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Significance and Use
5.1 This test method is one of those required to determine if the presence of a medical device may cause injury to individuals during an MR examination and in the MR environment. Other safety issues which should be addressed include but may not be limited to magnetically induced torque (see Test Method ) and RF heating (see Test Method ). The terms and icons in Practice should be used to mark the device for safety in the magnetic resonance environment.
5.2 If the device deflects less than 45°, then the magnetically induced deflection force is less than the force on the device due to gravity (its weight). For this condition, it is assumed that any risk imposed by the application of the magnetically induced force is no greater than any risk imposed by normal daily activity in the Earth's gravitational field. This statement does not constitute an acceptance criterion, however it is provided for a conservative reference point. It is possible that a greater magnetically induced deflection force can be acceptable and would not harm a patient. For forces greater than gravity the location of the implant and means of fixation must be considered. Magnetically induced deflection forces greater than the force of gravity may be acceptable when they can be justified for the specific case.
5.3 A deflection of less than 45° at the location of the maximum spatial gradient of the static magnetic field in one MR system does not preclude a deflection exceeding 45° in a system with a higher field strength or larger static field spatial gradients.
5.4 This test method alone is not sufficient for determining if a device is safe in the MR environment.
1.1 This test method covers the measurement of the magnetically induced displacement force produced by static magnetic field gradients on medical devices and the comparison of that force to the weight of the medical device.
1.2 This test method does not address other possible safety issues which include but are not limited to issues of magnetically induced torque, RF heating, induced heating, acoustic noise, interaction among devices, and the functionality of the device and the MR system.
1.3 This test method is intended for devices that can be suspended from a string. Devices which cannot be suspended from a string are not covered by this test method. The weight of the string from which the device is suspended during the test must be less than 1 % of the weight of the tested device.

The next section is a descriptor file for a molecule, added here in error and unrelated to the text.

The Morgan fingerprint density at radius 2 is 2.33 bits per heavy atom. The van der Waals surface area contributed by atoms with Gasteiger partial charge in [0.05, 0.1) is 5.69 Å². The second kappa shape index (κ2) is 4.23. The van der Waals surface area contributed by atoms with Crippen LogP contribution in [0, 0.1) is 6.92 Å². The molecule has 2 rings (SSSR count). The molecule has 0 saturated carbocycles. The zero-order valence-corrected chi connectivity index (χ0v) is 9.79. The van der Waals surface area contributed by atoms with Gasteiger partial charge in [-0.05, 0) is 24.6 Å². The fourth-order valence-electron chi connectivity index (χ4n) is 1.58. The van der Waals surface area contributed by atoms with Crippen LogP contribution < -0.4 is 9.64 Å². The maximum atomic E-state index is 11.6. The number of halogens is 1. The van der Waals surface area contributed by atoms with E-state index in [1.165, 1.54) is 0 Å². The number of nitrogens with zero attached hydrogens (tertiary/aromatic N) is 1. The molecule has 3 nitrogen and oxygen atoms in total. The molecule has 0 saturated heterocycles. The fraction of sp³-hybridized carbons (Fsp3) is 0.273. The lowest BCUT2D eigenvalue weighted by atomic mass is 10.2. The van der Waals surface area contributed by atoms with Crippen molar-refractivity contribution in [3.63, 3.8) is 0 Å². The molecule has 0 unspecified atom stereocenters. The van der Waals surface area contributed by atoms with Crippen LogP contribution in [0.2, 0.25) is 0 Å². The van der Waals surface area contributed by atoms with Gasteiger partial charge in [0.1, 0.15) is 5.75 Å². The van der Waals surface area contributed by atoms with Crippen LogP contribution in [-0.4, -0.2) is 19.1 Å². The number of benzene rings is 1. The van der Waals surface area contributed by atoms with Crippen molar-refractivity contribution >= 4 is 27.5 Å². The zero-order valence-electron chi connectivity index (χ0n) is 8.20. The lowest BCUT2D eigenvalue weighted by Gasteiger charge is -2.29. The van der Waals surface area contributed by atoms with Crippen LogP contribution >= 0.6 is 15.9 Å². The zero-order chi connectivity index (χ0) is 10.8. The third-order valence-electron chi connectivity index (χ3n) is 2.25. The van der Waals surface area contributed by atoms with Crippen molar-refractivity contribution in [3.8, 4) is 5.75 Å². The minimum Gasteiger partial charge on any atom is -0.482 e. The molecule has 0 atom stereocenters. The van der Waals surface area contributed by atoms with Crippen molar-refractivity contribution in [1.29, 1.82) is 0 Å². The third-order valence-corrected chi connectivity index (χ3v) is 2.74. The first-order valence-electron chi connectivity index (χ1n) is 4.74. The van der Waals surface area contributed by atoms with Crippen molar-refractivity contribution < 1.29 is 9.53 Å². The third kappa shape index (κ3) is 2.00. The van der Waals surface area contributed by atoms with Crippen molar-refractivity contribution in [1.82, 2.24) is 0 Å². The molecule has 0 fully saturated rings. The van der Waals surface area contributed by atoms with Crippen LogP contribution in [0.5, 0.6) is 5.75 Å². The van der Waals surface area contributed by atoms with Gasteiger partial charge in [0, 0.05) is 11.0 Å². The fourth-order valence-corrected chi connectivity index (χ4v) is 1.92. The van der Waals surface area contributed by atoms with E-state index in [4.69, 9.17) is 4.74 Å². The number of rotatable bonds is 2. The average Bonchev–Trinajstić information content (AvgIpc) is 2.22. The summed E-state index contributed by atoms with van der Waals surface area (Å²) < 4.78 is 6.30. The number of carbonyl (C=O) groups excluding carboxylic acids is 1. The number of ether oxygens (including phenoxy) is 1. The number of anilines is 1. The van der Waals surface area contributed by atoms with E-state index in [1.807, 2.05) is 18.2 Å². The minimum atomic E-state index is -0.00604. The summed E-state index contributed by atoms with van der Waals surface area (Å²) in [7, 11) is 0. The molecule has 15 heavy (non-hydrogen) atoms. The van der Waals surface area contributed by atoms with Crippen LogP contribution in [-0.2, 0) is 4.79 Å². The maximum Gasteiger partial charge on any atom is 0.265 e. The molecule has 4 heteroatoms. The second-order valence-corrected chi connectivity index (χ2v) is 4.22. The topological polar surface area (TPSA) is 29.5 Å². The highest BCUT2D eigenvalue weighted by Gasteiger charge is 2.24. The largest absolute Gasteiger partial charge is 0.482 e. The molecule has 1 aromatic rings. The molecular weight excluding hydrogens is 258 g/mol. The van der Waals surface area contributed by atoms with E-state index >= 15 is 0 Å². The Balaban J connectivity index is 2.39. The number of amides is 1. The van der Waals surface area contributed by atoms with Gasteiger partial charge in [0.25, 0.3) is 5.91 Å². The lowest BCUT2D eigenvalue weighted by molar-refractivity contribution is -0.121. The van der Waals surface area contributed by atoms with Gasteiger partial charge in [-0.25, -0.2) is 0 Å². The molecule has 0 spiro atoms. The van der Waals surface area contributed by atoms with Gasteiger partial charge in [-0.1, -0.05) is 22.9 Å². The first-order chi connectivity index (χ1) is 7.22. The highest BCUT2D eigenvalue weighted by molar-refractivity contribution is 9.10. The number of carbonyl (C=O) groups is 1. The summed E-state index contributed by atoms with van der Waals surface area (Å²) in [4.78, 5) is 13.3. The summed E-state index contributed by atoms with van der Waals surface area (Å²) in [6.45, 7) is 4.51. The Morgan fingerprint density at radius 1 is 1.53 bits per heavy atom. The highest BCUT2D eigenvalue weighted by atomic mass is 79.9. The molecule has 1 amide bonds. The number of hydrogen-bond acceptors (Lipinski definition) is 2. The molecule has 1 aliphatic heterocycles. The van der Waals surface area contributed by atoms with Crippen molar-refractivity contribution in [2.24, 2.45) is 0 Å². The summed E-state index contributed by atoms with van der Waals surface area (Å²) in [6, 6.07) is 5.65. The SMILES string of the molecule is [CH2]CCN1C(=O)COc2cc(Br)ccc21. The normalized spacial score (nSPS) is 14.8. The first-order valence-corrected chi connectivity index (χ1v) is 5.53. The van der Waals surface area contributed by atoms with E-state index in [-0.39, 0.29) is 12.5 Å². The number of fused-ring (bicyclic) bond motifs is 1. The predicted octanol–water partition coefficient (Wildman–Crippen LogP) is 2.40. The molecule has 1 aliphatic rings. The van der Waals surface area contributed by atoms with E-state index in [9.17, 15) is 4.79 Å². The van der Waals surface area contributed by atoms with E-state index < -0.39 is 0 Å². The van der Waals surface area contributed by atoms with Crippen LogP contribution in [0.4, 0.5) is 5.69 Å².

1.4 This test method shall be carried out in a horizontal bore MR system with a static magnetic filed oriented horizontally and parallel to the MR system bore.
1.5 The values stated in SI units are to be regarded as standard. No other units of measurement are included in this standard.
1.6 This standard does not purport to address all of the safety concerns, if any, associated with its use. It is the responsibility of the user of this standard to establish appropriate safety and health practices and determine the applicability of regulatory requirements prior to use.
2. Referenced Documents (purchase separately) The documents listed below are referenced within the subject standard but are not provided as part of the standard.
F2119 Test Method for Evaluation of MR Image Artifacts from Passive Implants
F2182 Test Method for Measurement of Radio Frequency Induced Heating On or Near Passive Implants During Magnetic Resonance Imaging
F2213 Test Method for Measurement of Magnetically Induced Torque on Medical Devices in the Magnetic Resonance Environment
F2503 Practice for Marking Medical Devices and Other Items for Safety in the Magnetic Resonance Environment
ICS Number Code 11.040.40 (Implants for surgery, prothetics and orthotics)
UNSPSC Code 42203700(Medical imaging processing equipment and supplies)
|Link to Active (This link will always route to the current Active version of the standard.)|
ASTM F2052-15, Standard Test Method for Measurement of Magnetically Induced Displacement Force on Medical Devices in the Magnetic Resonance Environment, ASTM International, West Conshohocken, PA, 2015, www.astm.orgBack to Top